involved in lymphoma progression, and provided evidence for the activity of an autocrine-paracrine
feed-back loop involving growth factors, cytokines and their receptors in the pathogenesis of
follicular lymphoma transformation.
In 2002, Dr. Elenitoba-Johnson established the proteomic mass spectrometry facility at ARUP. His
most recent work has capitalized on proteomic technologies to dissect out the aberrant signaling
pathways involved in the pathogenesis of malignant lymphoma. While the NPM/ALK translocation has been
recognized as a critical event in anaplastic large cell lymphoma, the interacting partners of the
aberrantly expressed oncogenic chimeric-ALK tyrosine kinase was uncharacterized. In one of several
productive collaborations with his colleague and wife Dr. Megan Lim, they examined NPM/ALK
immunocomplexes using tandem mass spectrometry to identify interacting partners of NPM/ALK. This work
dramatically expanded the number of known interacting partners of the chimeric NPM-ALK fusion protein,
and provided novel insights into mechanisms by which the abnormal fusion protein promotes an oncogenic
phenotype in anaplastic large cell lymphoma. Using a similar approach, Dr. Elenitoba-Johnson and
colleagues also characterized the `interactome' of the BCL6 protein whose expression is critical
in the formation of germinal centers and genetic alterations of which represent the most frequent
recurrent aberration in diffuse large B-cell lymphoma. In recent studies, Dr. Elenitoba-Johnson
described a novel fusion mapping approach providing one of the first reports of a proteomic based
approach for the characterization of oncogenic chimeric fusion proteins. Dr. Elenitoba-Johnson also
contributed a vital advance to translational research by developing an approach for tandem mass
spectrometry-based large-scale identification of proteins in formalin-fixed paraffin-embedded tissues.
Dr. Elenitoba-Johnson plays an important role as mentor and teacher to the medical students, graduate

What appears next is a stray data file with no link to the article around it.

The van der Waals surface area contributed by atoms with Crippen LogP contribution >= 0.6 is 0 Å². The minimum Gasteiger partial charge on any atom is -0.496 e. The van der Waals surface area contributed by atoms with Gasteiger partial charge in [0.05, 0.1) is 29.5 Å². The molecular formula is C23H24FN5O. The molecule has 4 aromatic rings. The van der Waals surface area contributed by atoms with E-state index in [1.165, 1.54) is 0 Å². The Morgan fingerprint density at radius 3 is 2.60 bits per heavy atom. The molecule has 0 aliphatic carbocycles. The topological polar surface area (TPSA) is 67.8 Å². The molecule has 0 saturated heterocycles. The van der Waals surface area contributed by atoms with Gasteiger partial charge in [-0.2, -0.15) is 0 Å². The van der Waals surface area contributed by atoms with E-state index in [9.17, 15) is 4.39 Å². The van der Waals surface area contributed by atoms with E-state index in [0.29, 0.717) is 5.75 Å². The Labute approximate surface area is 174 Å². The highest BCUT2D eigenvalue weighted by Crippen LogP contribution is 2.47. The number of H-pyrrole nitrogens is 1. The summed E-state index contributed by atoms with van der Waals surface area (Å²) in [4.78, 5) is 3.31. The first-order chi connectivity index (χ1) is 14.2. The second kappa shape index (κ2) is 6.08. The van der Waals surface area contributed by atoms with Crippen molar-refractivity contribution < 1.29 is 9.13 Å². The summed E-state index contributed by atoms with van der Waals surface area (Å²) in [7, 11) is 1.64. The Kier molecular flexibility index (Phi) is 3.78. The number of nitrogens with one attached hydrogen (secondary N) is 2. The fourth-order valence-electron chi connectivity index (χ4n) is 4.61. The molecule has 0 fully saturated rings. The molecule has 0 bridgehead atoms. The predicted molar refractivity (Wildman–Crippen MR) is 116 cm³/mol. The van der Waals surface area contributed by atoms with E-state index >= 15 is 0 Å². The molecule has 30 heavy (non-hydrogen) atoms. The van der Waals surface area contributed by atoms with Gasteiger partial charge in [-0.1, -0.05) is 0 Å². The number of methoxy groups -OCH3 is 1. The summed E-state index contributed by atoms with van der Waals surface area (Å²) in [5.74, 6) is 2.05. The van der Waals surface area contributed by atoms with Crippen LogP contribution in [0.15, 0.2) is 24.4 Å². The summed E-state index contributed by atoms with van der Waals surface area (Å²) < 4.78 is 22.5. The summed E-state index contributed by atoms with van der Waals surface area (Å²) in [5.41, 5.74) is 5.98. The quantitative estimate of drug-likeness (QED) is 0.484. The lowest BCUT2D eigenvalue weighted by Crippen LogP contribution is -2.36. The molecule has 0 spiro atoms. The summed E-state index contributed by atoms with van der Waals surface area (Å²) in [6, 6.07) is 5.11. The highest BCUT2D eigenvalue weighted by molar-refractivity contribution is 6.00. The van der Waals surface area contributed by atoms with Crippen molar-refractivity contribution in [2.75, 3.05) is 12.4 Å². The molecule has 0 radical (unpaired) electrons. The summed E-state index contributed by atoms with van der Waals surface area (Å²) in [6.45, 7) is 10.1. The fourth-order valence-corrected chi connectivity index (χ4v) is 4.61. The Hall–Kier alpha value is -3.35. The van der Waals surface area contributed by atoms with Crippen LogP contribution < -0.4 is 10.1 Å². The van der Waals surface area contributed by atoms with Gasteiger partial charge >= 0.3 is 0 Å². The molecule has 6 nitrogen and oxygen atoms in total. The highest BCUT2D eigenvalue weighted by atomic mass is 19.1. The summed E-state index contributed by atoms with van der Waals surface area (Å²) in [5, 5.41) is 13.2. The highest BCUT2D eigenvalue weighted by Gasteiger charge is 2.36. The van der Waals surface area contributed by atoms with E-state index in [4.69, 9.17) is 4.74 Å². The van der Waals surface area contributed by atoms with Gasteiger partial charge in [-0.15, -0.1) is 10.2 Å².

students, residents and fellows in the field of pathology. Significantly, Dr. Elenitoba-Johnson's
outstanding performance as a professor has been recognized when he was the recipient of the University
of Utah's Outstanding Teaching Award in Anatomic Pathology in 1999, and repeated in 2003. Several of
his trainees have been recognized with national awards including the Stowell-Orbison Certificate of
Merit, the Society of Hematopathology Award, the American Society of Hematology Trainee Research Award
and the Association of Molecular Pathology young investigator award among others. Thus, he has
played, and continues to play a critical role in molding of future physicians and scientists,
embracing another ideal of our Academy.
Dr. Elenitoba-Johnson has been an active member of the USCAP and the AMP since 1997. His
publications as lead author or principal investigator have appeared in the most prestigious journals:
Nature Medicine, Proceedings of the National Academy of Sciences, Blood,
Molecular and Cellular Proteomics, Oncogene, the American Journal of Pathology, and of course,
our Academy's journals Laboratory Investigation and
Modern Pathology. Support of his research work through continued NIH funding as principal
investigator is a further testament to the significance of his research program. Dr.
Elenitoba-Johnson has also contributed several chapters in authoritative texts on Hodgkin and
non-Hodgkin lymphomas, and the molecular diagnosis of hematopoietic malignancies. He has served as a
reviewer on a variety of NIH review panels evaluating grant proposals in basic and multidisciplinary
In summary, Dr. Elenitoba-Johnson has contributed a substantial body of work to the understanding of
the molecular biology of malignant lymphomas. He has also developed a number of key technological
approaches that facilitate the molecular diagnosis and investigation of hematopoietic malignancies.
Dr. Elenitoba-Johnson exemplifies the ideals of our academy by combining considerable skills in
diagnostic pathology with technological innovation and molecular biology to advance our understanding
of human diseases.